The Witness - Friday, 7 February 1919


BOYD--GAMBLE -- On Saturday, January 25, 1919 at St. Columba's (Church of Scotland), Font St., Belgravia, London, by the Rev. Archibald Fleming, D.D., John Boyd, Lieutenant, N.Z.M.C., eldest son of the late James R. Boyd, J.P., and Mrs. Boyd, Geenwood, Lisburn, Co. Antrim, to Jenny, eldest daughter of Thos. W. and Mrs. Gamble, Ballyjamesduff, Co. Cavan.


MEHARRY -- Feb. 5, 1919, at 70, Madrid Street, Esther, relict of the late Robert Meharry, and eldest daughter of the late John and Elizabeth Boyce, of Magherascouse, Ballygowan. The remains of my dear mother will be removed to-day (Friday), at two o'clock, for interment in Comber Churchyard. Friends will please accept this intimation. SARAH MEHARRY.

TAIT -- Jan. 25, at Windsor Hill, Newry, Joseph C., beloved husband of Ellen T. Tait. Interred in the family burying-ground at Drumlough. "Gone to be with Christ, which is far better."

BLAND -- Feb. 1, at Tobarcooran, Carnmoney, John Humphrey Bland, aged 90.

CORKEY -- Jan. 22, 1919, at his residence, Ballylane, Glenanne, Alexander Corkey, aged 78 years.

CURRY -- Feb. 3, at Main Street, Ballyclare, Samuel Curry.

WALLACE -- Jan. 30, at 2, Hollybrook Road, Clontarf, Dublin, Rebecca, widow of the late Thomas Wallace, Great Northern Railway (I.).

WEIR -- Feb. 2, at. Ballymacateer, Lurgan, Anne, daughter of the late Charles Weir.



The death of Mr. George Cuming, J.P., managing director of Messrs. Harland & Wolff, Ltd., shipbuilders, took place suddenly at his residence Ormiston, Belfast, on Saturday from heart failure. Mr. Cuming, who was 48 years of age, was the only son of the late Mr. George Cuming, of Lannevanknock, Belfast. He was educated at the Belfast Royal Academical Institution, and entered the service of Messrs. Harland Wolff, Ltd., at the early age of 16, being accepted by the late Sir Edward Harland, M.P., as a pupil in the engine works. He was distinguished for his industry and ability and made rapid progress in the works in both the practical and theoretical side of his profession. After he had passed through the engine works, he spent some time in the drawing office of the firm, and his ability came under the personal observation of Lord Pirrie. and he was promoted assistant manager of tne engine works, subsequently being appointed manager of that department. About ten years ago he was made a managing director of the firm. Mr. Cuming was generally recognised as one of the ablest shipbuilders and engineers among the many brilliant men who were associated with the firm of Harland & Wolff and was probably one of the best marine engineers in the United Kingdom. During the war he had charge of the construction for the Navy of various types of marine engines, including the machinery of one of the famous "Hush" boats, which was reputed to be the fastest vessel in the Royal Navy. Mr. Cuming was a justice of the peace for Belfast, and early in the war was made an Officer of the Order of the British Empire. He was unmarried.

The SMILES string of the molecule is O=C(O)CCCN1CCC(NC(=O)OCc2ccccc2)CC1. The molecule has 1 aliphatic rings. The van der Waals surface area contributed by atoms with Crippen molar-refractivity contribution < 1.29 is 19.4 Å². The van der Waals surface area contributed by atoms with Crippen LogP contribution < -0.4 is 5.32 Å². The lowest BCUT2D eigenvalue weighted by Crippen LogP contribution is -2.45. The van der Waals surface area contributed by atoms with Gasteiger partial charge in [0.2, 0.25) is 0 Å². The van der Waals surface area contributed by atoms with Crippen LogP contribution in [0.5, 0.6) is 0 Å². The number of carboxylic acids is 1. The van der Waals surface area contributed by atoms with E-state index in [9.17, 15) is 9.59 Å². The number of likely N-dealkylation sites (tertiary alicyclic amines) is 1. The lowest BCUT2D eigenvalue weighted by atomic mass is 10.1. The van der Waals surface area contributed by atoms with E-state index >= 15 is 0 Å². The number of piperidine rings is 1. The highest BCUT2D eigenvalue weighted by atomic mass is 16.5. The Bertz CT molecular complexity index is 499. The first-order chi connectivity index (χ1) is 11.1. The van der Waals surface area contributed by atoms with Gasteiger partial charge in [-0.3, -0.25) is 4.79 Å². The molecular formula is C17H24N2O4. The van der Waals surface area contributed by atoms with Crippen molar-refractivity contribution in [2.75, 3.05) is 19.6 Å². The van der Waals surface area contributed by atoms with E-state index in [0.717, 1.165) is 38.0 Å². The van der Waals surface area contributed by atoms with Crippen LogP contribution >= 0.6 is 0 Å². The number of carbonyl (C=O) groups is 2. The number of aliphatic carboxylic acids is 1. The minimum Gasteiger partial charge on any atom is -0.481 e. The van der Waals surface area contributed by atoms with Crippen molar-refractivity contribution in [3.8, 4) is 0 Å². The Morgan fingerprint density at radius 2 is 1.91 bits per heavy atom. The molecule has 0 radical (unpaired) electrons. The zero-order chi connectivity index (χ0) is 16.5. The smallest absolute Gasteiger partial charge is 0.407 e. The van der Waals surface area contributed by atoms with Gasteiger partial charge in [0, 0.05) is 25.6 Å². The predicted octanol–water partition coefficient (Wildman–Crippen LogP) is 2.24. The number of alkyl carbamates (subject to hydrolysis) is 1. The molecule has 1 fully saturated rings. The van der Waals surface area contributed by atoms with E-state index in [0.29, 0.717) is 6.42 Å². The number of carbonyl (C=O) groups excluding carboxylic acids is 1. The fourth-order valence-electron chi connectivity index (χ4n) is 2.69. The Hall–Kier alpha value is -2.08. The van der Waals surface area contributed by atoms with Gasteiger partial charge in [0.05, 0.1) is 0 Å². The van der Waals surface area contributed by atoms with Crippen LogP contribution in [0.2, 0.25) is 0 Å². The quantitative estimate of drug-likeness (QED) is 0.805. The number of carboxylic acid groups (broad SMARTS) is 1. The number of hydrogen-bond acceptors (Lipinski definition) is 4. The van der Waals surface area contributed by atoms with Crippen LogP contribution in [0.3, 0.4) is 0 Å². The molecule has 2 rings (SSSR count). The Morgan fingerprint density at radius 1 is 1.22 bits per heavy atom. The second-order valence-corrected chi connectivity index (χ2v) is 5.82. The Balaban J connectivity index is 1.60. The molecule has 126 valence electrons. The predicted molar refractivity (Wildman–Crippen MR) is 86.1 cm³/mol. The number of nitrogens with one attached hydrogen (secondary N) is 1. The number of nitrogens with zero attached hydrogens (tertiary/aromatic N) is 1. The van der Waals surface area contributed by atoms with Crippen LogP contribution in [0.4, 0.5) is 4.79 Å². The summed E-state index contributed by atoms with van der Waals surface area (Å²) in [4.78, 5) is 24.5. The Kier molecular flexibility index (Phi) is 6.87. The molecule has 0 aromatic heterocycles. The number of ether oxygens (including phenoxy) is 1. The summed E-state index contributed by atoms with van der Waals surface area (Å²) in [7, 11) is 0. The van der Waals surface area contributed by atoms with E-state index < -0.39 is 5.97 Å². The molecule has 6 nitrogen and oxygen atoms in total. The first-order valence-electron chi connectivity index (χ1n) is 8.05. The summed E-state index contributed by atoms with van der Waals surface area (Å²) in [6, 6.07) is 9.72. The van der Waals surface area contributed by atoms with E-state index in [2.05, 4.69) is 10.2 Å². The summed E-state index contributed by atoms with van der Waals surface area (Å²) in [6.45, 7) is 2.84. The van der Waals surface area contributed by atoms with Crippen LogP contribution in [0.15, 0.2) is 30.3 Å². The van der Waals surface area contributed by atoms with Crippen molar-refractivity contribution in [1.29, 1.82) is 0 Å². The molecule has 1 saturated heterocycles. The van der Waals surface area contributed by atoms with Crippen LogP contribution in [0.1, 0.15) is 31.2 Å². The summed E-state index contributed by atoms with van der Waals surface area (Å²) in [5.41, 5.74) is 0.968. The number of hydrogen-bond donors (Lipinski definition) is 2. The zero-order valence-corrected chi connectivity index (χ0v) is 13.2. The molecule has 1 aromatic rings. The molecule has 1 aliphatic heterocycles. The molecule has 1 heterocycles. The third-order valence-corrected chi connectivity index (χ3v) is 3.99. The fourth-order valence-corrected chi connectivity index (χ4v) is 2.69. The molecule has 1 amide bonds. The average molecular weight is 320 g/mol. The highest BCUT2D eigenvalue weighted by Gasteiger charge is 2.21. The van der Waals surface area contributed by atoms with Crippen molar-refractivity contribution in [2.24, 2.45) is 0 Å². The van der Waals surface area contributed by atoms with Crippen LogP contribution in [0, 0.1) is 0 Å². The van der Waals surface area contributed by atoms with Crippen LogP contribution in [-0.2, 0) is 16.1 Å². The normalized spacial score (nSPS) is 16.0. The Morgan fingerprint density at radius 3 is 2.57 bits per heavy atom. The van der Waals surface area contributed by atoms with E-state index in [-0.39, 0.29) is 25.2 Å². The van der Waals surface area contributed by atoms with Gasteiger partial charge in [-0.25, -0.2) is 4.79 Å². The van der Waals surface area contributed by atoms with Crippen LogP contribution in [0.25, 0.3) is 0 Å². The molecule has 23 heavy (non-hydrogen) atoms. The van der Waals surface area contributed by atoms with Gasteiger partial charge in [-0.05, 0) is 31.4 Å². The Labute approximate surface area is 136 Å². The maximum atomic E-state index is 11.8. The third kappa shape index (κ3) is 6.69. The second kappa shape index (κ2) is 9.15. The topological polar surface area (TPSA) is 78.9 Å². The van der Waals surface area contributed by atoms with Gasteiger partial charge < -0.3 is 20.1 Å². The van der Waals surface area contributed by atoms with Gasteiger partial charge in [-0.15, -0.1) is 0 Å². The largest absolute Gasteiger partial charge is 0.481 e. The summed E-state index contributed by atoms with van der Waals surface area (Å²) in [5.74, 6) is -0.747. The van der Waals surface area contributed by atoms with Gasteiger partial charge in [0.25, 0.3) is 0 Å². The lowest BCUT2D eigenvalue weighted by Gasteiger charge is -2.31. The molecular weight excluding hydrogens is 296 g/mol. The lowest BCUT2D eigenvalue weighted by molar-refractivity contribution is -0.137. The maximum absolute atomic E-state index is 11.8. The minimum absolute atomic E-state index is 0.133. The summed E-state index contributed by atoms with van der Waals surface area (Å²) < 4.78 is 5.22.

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The Witness - Friday, 14 February 1919


MINFORD -- Jan. 28, 1919, Margaret, relict of the late William Sam Minford. Interred in Donegore Burying-ground. D. IRWIN.

BELL -- At the residence of her nephew (Harry Bell), Edenfells, Hillsborough, Sarah Jane Bell.

BOYCE -- Feb. 7, at her residence, Corcreevy, Richhill, the widow of the late William Boyce, aged 82 years.

DODDS -- Feb. 6, at Tullybranaghan, Newcastle, James Dodds.

DUNWOODY -- Feb. 6, at Mill Street, Monaghan, Forster Dunwoody, J.P.